A Serbian poem preserved an appeal which Tsar Lazar had addressed to his faithful voyvods and boyards on the eve of the memorable battle, which was marked at the French Court by singing Te Deum in the cathedral of Notre Dame in Paris. Four years before this event, that is in 1385, J. Froissart, a French historian of that time, wrote of the deposition of Leo VI, the King of Armenia. He mentioned also a preceding conflict between Serbians and Turks, and in his Chronicle we read as follows:
I will now tell you what Tsar Lazar did. He knew well he was defied by Amurat-Bakin, and knew well he should speedily hear other tidings of him; therefore he made provision to defend himself and wrote letters to all knights and squires, and all other men capable of bearing arms to guard the entrance and passage of Amurat through the country . . . . He ordered them strictly that after seeing these letters, or after hearing messages which he sent to them they should join him, because there was no time for delay. All such as the Tsar Lazar sent for, obeyed willingly, and many came there who were not sent for, such as heard thereof, to aid and exalt our faith, and to destroy infidels.
In the song „Tsar Lazar and Tsaritsa Militsa“ the principal idea is similar to the above citation. This is one of the most beautiful poems of the Kosovo cycle. Tsaritsa Militsa, the wife of Lazar, in order to save the scion of her race, entreats her brothers, one after another, to stay from the battle, but they are all eager to go, and they go. The youngest of them, Voin Yugovich said:
Ne bih ti se junak povratio,
Ni careve jedeke pustio,
Da bih znao da bih poginuo;
Idem sejo, u Kosovo ravno,
Za krst časni krvcu proljevati,
I za vjeru s braćom umrijeti.
(Never backward goes a noble warrior,
Never leaves the coursers of his master,
Even when he knows that death awaits him;
I shall go, my sister, to Kosovo
For the Holy Cross my blood to shed,
And to die for my faith with my brothers).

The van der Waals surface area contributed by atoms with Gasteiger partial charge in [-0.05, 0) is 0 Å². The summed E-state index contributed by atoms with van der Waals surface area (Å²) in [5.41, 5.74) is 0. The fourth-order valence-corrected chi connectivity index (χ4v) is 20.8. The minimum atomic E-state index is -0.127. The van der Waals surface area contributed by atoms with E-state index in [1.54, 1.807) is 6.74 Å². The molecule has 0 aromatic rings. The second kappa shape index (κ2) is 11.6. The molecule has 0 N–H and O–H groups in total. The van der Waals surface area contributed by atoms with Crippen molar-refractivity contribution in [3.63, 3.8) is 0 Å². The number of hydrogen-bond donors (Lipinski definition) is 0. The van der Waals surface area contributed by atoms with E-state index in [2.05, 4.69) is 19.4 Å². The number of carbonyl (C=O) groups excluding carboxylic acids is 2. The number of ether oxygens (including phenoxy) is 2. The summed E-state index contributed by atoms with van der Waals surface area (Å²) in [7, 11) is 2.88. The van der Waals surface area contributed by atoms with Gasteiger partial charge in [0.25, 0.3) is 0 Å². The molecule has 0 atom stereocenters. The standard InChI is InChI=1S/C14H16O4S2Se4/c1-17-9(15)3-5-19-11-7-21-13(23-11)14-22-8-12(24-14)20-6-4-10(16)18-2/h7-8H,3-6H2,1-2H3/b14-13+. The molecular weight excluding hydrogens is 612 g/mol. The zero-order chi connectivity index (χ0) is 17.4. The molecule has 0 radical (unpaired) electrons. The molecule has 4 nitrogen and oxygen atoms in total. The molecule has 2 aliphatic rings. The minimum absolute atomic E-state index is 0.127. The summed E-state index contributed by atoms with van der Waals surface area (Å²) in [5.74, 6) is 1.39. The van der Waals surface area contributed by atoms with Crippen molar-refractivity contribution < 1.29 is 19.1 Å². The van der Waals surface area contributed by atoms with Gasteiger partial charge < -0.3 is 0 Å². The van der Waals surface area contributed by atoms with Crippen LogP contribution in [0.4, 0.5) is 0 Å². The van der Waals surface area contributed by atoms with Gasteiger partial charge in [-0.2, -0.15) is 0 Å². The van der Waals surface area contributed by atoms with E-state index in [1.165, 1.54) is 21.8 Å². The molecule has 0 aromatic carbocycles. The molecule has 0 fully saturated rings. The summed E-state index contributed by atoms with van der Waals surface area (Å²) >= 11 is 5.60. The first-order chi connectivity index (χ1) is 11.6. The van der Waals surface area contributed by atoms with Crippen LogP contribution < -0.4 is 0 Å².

When the Turkish hurricane swept away the Serbian Empire, the spirit of the people held fast to its glorious past, seeking to frame a new ideal for the future on these foundations. History was poetized. The sentiments, qualities, and defects, were, so to speak, individualized. Thus audacity and chivalrous emprise were personified in Milosh Obilich and his two comrades Kosanchich and Toplitsa; wisdom and resignation in Tsar Lazar; heroism, justice, and protection of the feeble in Marko Kralyevich (Prince Marko); treachery and cowardice in Vuk Brankovich; tenderness in the maid of Kosovo; the magnanimity of a grand seignior in Strahinya Banovich; kind-heartedness in the mother of Marko Kralyevich; patriotic suffering in voyvoda Rayko and damsel Margita. Serbian soldiers before they become officers, even those soldiers who never can be officers, are familiar with these personifications of the national spirit. They know them sometimes better (or at least they believe they do) than their chiefs, for they have grown up with them, and all the, actions of their life have been shaped according to these patterns. Their lives have been praised and lifted up to Obilich, while cowards have been cursed and debased to Brankovich. Owing to the national poetry, each Serbian, from early youth, knows the past of his country. He knows the virtues which aggrandized that State, and knows the vices which ruined it. He does not regret to die for justice and righteousness, in order to be worthy of Obilich. A French politician was right when he said some time ago of the last Serbian battle in December, 1914: „The hero of the old Serbian legend, Marko Kralyevich, has taken command of the national army.“
Indeed, the Serbian epos is not yet finished. The last Turko-Balkan wars 1912-1913, were sung by simple soldiers and some of them are even now-a-days composing poems of the present European cataclysm as one of the most significant in human history.
— Translated by Milivoy S. Stanoyevich.
 A free English translation of this popular song may be found in Heroic Ballads of Servia, by George R. Noyes and Leonard Bacon, pp. 60-67. Boston, 1913 (Sherman, French & Co.).